On Keller@Large, state Auditor Suzanne Bump defends her office’s report on welfare abuse that claims nearly 1,200 dead people got benefits. The Beat the Press panel says Bump’s report validates the constant drumbeat of the Boston Herald’s reporting on the issue.

GAMBLING

A bid to build a slots parlor in Worcester appears dead, the Telegram & Gazette reports.

NATIONAL POLITICS/WASHINGTON

In the American Spectator, Daniel Flynn says the owner of the Washington Redskins football team and its fans should be more embarrassed over them being associated with the city than its nickname.

The GOP is in danger of going overboard with in its zeal for for various investigations into overreach by Obama administration officials.

What Chris Christie gets out of making nice with Barack Obama.

Wall Street may punish Illinois for failing to fix a $96.8 billion pension shortfall by exacting higher borrowing costs.

ELECTIONS

Herald columnist Kimberly Atkins believes Ed Markey’s biggest Senate debate hurdle will be Ed Markey talking out loud. State Sen. Karen Spilka courts the union vote in the race to fill a seat Markey still occupies.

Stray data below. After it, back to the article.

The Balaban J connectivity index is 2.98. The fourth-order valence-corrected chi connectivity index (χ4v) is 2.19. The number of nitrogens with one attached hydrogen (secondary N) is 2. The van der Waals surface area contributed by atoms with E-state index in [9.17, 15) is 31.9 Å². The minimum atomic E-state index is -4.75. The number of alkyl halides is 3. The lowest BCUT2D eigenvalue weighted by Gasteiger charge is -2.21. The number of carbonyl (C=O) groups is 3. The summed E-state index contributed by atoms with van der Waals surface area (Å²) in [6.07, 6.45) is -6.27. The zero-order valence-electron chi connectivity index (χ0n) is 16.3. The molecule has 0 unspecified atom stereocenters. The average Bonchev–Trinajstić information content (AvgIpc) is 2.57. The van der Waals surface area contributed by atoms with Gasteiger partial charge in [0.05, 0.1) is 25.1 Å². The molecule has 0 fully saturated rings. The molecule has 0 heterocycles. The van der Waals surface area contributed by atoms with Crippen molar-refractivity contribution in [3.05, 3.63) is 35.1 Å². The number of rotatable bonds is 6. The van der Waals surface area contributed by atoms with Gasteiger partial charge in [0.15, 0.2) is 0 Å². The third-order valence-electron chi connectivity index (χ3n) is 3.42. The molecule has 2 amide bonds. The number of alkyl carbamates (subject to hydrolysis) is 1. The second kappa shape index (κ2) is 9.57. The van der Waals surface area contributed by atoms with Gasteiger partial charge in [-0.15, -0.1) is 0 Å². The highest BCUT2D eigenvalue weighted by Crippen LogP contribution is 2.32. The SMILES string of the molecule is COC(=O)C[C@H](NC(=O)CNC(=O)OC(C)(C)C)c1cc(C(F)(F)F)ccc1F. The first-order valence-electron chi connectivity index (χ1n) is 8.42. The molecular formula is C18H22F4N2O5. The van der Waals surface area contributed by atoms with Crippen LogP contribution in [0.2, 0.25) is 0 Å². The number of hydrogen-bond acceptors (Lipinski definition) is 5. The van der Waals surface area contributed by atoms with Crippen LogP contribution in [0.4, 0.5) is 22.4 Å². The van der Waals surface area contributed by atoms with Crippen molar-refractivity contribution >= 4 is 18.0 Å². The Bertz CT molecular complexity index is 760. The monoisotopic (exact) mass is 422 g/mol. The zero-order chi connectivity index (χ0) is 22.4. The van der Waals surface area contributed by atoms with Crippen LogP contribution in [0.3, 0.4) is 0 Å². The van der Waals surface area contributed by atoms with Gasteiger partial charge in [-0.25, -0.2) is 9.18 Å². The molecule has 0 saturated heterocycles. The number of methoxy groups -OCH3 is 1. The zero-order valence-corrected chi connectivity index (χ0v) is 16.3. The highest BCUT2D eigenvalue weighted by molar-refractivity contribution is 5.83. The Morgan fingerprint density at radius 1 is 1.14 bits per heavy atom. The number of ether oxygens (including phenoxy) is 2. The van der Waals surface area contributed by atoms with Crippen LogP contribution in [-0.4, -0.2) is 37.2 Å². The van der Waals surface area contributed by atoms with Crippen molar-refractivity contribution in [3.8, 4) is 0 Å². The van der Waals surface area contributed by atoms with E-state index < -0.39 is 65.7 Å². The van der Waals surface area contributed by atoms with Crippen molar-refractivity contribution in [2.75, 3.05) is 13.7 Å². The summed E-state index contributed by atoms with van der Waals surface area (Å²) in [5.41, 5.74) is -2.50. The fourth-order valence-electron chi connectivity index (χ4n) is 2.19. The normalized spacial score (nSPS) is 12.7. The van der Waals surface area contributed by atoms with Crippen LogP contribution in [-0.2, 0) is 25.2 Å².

BUSINESS/ECONOMY

Small foundations with assets less than $50 million — which constitute 98 percent of grantmakers but just 30 percent of foundation wealth — grew their assets by 10 percent last year, according to a new study.

Next City takes a look at the original micro-apartment — New York’s thousands of illegal single-room occupancy units.

EDUCATION

Adrian Walker calls out “Friends of Roxbury Community College” organizer Sadiki Kambon as a racist Roxbury rabble-rouser — and the worst friend Roxbury Community College has.